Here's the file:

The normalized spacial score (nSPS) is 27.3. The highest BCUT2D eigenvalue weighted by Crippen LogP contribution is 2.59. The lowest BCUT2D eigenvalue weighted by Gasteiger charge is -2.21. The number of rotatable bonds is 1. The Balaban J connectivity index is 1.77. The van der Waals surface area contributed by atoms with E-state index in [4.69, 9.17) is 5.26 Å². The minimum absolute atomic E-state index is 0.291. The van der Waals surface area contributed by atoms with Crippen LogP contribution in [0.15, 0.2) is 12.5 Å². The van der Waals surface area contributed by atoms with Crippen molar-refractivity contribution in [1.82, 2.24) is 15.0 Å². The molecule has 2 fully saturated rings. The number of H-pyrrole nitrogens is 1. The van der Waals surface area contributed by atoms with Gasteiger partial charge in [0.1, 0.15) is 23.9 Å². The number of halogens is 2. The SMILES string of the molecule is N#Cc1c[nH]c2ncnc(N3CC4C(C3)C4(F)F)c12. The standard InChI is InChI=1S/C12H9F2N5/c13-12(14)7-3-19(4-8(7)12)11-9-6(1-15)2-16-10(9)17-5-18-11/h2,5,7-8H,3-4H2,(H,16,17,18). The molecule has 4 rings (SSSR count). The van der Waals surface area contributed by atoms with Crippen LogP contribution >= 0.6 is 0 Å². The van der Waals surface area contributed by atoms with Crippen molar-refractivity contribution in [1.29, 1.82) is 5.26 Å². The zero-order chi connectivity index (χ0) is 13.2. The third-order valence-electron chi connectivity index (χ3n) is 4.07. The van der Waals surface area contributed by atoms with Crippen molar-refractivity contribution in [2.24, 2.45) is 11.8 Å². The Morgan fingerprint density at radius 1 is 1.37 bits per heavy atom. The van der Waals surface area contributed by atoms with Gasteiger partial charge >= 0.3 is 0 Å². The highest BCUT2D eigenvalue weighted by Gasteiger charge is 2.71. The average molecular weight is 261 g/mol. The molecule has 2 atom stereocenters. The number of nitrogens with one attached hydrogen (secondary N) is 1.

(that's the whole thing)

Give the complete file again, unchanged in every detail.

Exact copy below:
The normalized spacial score (nSPS) is 27.3. The highest BCUT2D eigenvalue weighted by Crippen LogP contribution is 2.59. The lowest BCUT2D eigenvalue weighted by Gasteiger charge is -2.21. The number of rotatable bonds is 1. The Balaban J connectivity index is 1.77. The van der Waals surface area contributed by atoms with E-state index in [4.69, 9.17) is 5.26 Å². The minimum absolute atomic E-state index is 0.291. The van der Waals surface area contributed by atoms with Crippen LogP contribution in [0.15, 0.2) is 12.5 Å². The van der Waals surface area contributed by atoms with Crippen molar-refractivity contribution in [1.82, 2.24) is 15.0 Å². The molecule has 2 fully saturated rings. The number of H-pyrrole nitrogens is 1. The van der Waals surface area contributed by atoms with Gasteiger partial charge in [0.1, 0.15) is 23.9 Å². The number of halogens is 2. The SMILES string of the molecule is N#Cc1c[nH]c2ncnc(N3CC4C(C3)C4(F)F)c12. The standard InChI is InChI=1S/C12H9F2N5/c13-12(14)7-3-19(4-8(7)12)11-9-6(1-15)2-16-10(9)17-5-18-11/h2,5,7-8H,3-4H2,(H,16,17,18). The molecule has 4 rings (SSSR count). The van der Waals surface area contributed by atoms with Crippen LogP contribution >= 0.6 is 0 Å². The van der Waals surface area contributed by atoms with Crippen molar-refractivity contribution in [1.29, 1.82) is 5.26 Å². The zero-order chi connectivity index (χ0) is 13.2. The third-order valence-electron chi connectivity index (χ3n) is 4.07. The van der Waals surface area contributed by atoms with Crippen molar-refractivity contribution in [2.24, 2.45) is 11.8 Å². The Morgan fingerprint density at radius 1 is 1.37 bits per heavy atom. The van der Waals surface area contributed by atoms with Gasteiger partial charge >= 0.3 is 0 Å². The highest BCUT2D eigenvalue weighted by Gasteiger charge is 2.71. The average molecular weight is 261 g/mol. The molecule has 2 atom stereocenters. The number of nitrogens with one attached hydrogen (secondary N) is 1.